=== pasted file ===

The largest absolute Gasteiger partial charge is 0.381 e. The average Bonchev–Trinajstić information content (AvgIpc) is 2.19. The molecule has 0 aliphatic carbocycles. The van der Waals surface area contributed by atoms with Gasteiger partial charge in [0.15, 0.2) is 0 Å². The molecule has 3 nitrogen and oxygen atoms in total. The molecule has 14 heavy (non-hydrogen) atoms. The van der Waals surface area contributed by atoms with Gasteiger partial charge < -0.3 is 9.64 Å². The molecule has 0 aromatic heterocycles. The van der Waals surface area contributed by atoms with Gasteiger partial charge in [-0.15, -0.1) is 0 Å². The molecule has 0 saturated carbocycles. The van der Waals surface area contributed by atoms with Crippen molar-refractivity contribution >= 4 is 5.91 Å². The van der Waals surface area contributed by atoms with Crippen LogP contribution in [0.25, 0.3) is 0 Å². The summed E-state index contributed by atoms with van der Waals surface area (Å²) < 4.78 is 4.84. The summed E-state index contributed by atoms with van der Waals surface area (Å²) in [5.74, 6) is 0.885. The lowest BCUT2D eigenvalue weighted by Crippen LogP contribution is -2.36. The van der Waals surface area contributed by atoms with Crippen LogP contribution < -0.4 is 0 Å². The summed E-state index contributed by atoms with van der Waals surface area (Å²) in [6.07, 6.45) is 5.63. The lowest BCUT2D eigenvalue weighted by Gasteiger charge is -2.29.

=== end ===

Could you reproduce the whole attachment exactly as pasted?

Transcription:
The largest absolute Gasteiger partial charge is 0.381 e. The average Bonchev–Trinajstić information content (AvgIpc) is 2.19. The molecule has 0 aliphatic carbocycles. The van der Waals surface area contributed by atoms with Gasteiger partial charge in [0.15, 0.2) is 0 Å². The molecule has 3 nitrogen and oxygen atoms in total. The molecule has 14 heavy (non-hydrogen) atoms. The van der Waals surface area contributed by atoms with Gasteiger partial charge < -0.3 is 9.64 Å². The molecule has 0 aromatic heterocycles. The van der Waals surface area contributed by atoms with Gasteiger partial charge in [-0.15, -0.1) is 0 Å². The molecule has 0 saturated carbocycles. The van der Waals surface area contributed by atoms with Crippen molar-refractivity contribution >= 4 is 5.91 Å². The van der Waals surface area contributed by atoms with Crippen LogP contribution in [0.25, 0.3) is 0 Å². The summed E-state index contributed by atoms with van der Waals surface area (Å²) < 4.78 is 4.84. The summed E-state index contributed by atoms with van der Waals surface area (Å²) in [5.74, 6) is 0.885. The lowest BCUT2D eigenvalue weighted by Crippen LogP contribution is -2.36. The van der Waals surface area contributed by atoms with Crippen LogP contribution < -0.4 is 0 Å². The summed E-state index contributed by atoms with van der Waals surface area (Å²) in [6.07, 6.45) is 5.63. The lowest BCUT2D eigenvalue weighted by Gasteiger charge is -2.29.